Fun-loving, bombastic, and musically gifted, the character of Dee Jay is one of the Street Fighter series’ hidden gems that’s far too often outshined by the likes of Ken, Ryu, and Chun-Li. His announced appearance and redesign in Street Fighter 6 has excited the die-hard fans of the gaming franchise who are happy to see the return of the series’ most happy-go-lucky character that lives his best life, only focused on two things he loves the most: music and fighting.
Though not instantly recognizable as one of the game’s more prominent characters, Dee Jay, the Jamaican kickboxer introduced in 1993’s Super Street Fighter II, is a character that always stood out among the roster of fighters. In fact, he was conceived for the game by an American designer James Goddard, and he was the first character in the Street Fighter series to be designed by an American at all. The character concept, however, significantly differs from the newest iteration of the character.
The concept for the character came from Goddard’s interpretation of Billy Blanks’ performance in the King of the Kickboxers. But instead of mirroring Billy’s antagonistic role from the film, Goddard wanted a really kick-ass Black character with a more cheerful disposition. He designed the character and sent the sketch to the Japanese team working on the game, along with a copy of a VHS tape of the King of the Kickboxers. Motion-capture performance wasn’t a thing when the game was developed, and dev and animators had to watch hundreds of hours of footage to actually animate character movement.
Regardless, Dee Jay was designed as a positive, fun character with additional elements that would support his thin backstory. He’s a fun-loving guy who’s trying to jump-start his musical career while fighting. And the fans loved the character in the initial game, not just as a fighter, but due to his great personality too. He’s a laid-back and cool character who exudes confidence and charisma, always with a smile on his face while sporting a positive attitude. His unique Jamaican accent and catchphrases, such as “Feelin’ so good!” and “Let’s make it nice!” adds to his charm and makes him stand out among the other characters in the series.
However, the critics didn’t like Dee Jay’s initial design, which resulted in the character getting somewhat of a mixed reception. Dr. Kishonna Grey suggested that Dee Jay is depicted as the “monstrous other” by his character design, as opposed to more heroic features associated with the Japanese and American characters. Admittedly, a chiseled physique, an ear-to-ear grin, and a braided mohawk given to him by Capcom did very little to improve the critics’ initial impression of the character, with some criticizing the original character design as the most offensive stereotype.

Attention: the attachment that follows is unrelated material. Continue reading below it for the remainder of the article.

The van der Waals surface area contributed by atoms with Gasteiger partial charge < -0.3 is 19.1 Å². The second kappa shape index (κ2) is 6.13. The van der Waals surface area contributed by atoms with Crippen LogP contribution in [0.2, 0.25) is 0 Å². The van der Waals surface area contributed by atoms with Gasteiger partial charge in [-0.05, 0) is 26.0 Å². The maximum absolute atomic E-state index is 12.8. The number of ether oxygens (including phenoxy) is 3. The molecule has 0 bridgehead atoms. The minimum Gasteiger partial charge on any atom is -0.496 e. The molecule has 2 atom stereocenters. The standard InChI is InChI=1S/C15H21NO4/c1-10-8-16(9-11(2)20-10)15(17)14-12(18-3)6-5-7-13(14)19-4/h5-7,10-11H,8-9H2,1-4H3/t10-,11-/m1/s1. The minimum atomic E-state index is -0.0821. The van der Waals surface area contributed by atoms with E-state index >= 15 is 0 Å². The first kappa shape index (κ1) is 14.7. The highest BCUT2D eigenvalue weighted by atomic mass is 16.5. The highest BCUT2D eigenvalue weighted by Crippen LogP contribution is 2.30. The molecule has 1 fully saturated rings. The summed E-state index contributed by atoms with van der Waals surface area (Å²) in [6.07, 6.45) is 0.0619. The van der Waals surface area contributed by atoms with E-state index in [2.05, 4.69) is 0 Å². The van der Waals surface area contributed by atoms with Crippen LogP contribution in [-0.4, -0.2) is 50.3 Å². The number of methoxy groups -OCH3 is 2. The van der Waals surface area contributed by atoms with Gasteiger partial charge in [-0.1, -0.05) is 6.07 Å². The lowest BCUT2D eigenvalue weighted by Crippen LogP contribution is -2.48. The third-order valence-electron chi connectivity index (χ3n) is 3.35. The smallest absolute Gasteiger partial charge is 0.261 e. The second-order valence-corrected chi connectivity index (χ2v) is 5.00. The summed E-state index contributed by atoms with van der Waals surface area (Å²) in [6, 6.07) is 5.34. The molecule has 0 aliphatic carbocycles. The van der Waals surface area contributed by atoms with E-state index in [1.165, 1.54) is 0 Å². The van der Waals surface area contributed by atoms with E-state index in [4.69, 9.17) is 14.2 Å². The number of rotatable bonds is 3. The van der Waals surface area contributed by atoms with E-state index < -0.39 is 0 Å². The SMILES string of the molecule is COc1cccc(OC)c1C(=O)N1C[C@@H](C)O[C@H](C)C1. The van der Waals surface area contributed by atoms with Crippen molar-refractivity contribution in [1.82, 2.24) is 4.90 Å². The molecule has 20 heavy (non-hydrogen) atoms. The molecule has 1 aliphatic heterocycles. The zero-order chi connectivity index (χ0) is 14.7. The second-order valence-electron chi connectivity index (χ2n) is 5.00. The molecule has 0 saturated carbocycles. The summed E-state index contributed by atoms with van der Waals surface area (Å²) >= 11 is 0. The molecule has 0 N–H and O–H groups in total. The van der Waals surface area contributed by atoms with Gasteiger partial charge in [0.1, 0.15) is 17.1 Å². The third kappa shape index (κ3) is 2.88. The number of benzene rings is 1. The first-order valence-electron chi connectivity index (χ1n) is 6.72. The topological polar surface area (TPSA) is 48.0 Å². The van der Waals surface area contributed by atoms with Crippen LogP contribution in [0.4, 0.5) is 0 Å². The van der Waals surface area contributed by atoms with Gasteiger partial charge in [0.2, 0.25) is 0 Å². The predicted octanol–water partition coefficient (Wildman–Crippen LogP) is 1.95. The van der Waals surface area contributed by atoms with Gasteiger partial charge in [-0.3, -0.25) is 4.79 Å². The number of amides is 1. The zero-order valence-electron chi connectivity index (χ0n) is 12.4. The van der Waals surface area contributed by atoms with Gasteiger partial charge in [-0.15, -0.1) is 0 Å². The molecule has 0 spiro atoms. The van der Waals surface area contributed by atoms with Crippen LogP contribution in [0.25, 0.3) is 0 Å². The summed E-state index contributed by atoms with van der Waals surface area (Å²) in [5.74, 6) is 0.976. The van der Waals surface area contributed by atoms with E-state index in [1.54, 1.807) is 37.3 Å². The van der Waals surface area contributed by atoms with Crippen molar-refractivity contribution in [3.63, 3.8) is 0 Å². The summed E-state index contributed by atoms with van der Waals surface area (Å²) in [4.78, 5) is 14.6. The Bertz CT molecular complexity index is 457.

And yet, Dee Jay’s unique fighting style, cool attitude, and iconic moves made him a fan-favorite character among Street Fighter players. He’s a well-rounded character that can be played in a variety of ways, as he combines traditional kickboxing techniques with his own unique Jamaican flair. His projectiles and normal attacks control the space effectively; he’s fast and high-pressured, which makes him very effective as a rush-down character, and his high health and anti-air attack options make him a great defensive character — perfect for both beginners and advanced players.
While Street Fighter 6 hasn’t been released yet; the game is expected to drop on June 2, 2023, and fans are excited about a whole new range of features being implemented into the game. Capcom, on the other hand, decided to give Dee Jay a much-needed makeover since the character hasn’t changed much from his outdated 1993 design.
The new design is now Dee Jay’s best standout feature since it brings a lot of flavor to the game. His unique Jamaican style is heavily influenced by reggae and dancehall culture, with his brightly colored clothing and Rastafarian-inspired hairstyle. This gives him a unique look that sets him apart from the other characters in the series. His design is not only visually striking but also reflects his personality and fighting style perfectly. The only aspect of the character in which Capcom failed yet again is character development.
Dee Jay received very little in terms of character development. He’s presented as a smooth talker and a ladies’ man who enters the Street Fighter tournament to prove he’s the best fighter in the world and to promote his music in his debut game. But that’s about it. Though his fighting capabilities have been expanded with each subsequent release, the course of his musical career remains vague. Admittedly, it’s really not a central aspect of a character in a fighting game, but it would be nice for his backstory to receive an expansion, even if it’s a minor one.
In the end, Dee Jay is a fantastic character to play in the Street Fighter series, and the newest iteration of the character seems even more entertaining. Anyone looking to pick up the upcoming Street Fighter 6 should know that Capcom really did its homework this time; it’s possible that the company has considered hiring a sensitivity coach to address rampant claims of misrepresentation — and outright racism — which ensured that the redesigned Dee Jay expresses as more of a “real world” actual representation of an Afro-Jamaican person.
Hopefully, they did the same with Kimberly, an 80s-loving genius newcomer who wants to be a ninja.